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Electric cooperatives’ policy priorities

Electric Cooperatives’ Policy Priorities

By Dan Riedinger

As a member of DS&O, you know that providing safe, affordable and reliable electricity is our top priority 365 days a year. Our employees are dedicated to this mission, whether they work on a line crew or spend most of their time behind a desk. But it might surprise you to know just how much the work we perform in the communities we serve can be greatly affected by what lawmakers and regulators are doing in Washington, D.C. That’s why co-ops all across the country join together in making sure our leaders in Washington know what’s important to co-ops and their members.

We do this, in part, through our membership in the National Rural Electric Cooperative Association (NRECA), the national service organization that represents the interests of the nation’s more than 900 electric cooperatives on Capitol Hill and before federal agencies. Here are some of the policy priorities for NRECA and America’s electric co-ops in the next couple of years.

Strengthening rural America

Electric cooperatives built and improved the infrastructure to bring electricity to people living in rural America who were being left in the dark and left behind. Today, co-ops provide power to 42 million Americans in 47 states. We know that growing a vibrant rural economy is essential to America’s success and prosperity, and we count on the federal government to help. The U.S. Department of Agriculture (USDA) has long been a partner in helping co-ops fund a wide variety of activities, including electric infrastructure improvements and expansion of rural economic opportunities. Co-ops will work to further strengthen our relationship with the USDA in 2017 and beyond.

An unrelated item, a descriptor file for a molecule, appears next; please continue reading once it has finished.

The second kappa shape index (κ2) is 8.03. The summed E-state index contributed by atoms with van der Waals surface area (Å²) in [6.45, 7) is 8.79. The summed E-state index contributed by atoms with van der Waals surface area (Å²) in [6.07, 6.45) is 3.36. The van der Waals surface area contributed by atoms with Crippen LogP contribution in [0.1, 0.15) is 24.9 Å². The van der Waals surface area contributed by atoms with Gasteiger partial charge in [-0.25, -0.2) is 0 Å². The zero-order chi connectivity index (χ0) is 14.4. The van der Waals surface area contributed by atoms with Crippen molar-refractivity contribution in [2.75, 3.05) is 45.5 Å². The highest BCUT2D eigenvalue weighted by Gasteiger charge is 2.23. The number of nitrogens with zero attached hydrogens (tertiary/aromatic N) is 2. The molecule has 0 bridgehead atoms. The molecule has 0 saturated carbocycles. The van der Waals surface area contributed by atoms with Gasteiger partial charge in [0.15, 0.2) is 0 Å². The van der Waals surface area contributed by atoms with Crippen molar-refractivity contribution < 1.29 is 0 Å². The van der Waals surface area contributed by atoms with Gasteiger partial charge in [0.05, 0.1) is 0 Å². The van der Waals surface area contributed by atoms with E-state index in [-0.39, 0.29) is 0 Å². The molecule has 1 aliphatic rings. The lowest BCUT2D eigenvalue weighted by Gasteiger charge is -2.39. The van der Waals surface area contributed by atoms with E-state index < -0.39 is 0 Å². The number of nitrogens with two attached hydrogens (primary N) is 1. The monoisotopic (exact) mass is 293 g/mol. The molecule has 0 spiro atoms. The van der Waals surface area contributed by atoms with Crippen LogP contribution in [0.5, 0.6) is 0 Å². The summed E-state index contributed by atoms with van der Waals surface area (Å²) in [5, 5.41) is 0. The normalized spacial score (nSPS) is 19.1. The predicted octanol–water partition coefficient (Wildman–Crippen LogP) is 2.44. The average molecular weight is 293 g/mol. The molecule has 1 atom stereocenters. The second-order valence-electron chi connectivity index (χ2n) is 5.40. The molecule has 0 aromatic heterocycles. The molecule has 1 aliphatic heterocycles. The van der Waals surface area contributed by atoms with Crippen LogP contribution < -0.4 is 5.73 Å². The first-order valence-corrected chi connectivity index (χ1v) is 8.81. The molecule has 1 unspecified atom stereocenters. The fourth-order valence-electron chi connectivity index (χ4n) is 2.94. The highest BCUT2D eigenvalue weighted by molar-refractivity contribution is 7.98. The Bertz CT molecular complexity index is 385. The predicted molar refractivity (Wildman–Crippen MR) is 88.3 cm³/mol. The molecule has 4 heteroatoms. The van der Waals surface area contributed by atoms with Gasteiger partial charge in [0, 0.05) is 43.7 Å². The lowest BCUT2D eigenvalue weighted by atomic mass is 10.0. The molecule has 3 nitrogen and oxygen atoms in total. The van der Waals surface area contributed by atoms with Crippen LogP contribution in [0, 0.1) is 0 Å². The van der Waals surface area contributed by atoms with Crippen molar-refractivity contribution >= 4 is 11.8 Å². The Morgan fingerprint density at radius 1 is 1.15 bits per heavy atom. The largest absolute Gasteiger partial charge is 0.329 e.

Co-ops also are keenly aware that tens of millions of rural Americans continue to live without access to high-speed internet service. Bridging the digital divide continues to be a critical economic development issue for rural America, and it’s a big priority for co-ops in Washington this year. And a little farther down the road, in 2018, the U.S. Congress is scheduled to produce a new Farm Bill. Co-ops will track this closely to ensure that updates of our nation’s agricultural and rural policies also strengthen rural America.

Avoiding regulatory overreach

Electric cooperatives strongly advocate for public policies that are driven by consumers’ interests and needs—not a “Washington knows best” mentality. Overreaching federal regulations have a significant negative impact on rural America, so co-ops are asking Washington policymakers to revisit a number of federal rules that have hurt rural communities and threatened co-ops’ mission to provide affordable and reliable electricity.

We’re also looking ahead to future rules and actions under major environmental laws, such as the Endangered Species Act and Clean Air Act, to ensure that they carefully balance the nation’s environmental and economic goals without imposing undue burdens on rural America.

Improving infrastructure

One of the themes that ran through last year’s presidential campaign is the need to improve the nation’s infrastructure. Electric co-ops have been in the infrastructure development and improvement business for decades and hope to work with leaders in Washington to continue this important progress.

Co-ops continuously improve the cyber and physical security of our systems and have been leaders in developing and using smart grid technologies. Here again, a strong public-private partnership remains essential, particularly in the area of cyber security. Electric cooperatives also support a wide range of research activities to help improve our nation’s future energy infrastructure. The U.S. Department of Energy and other agencies remain key partners in advancing this research, as well.

These are just a handful of examples of co-ops’ major policy priorities over the next couple of years. It is by no means an exhaustive list. But hopefully it demonstrates that America’s electric cooperatives are working just as hard in Washington as we are here at home to keep the electricity flowing and improve the quality of life for our members.



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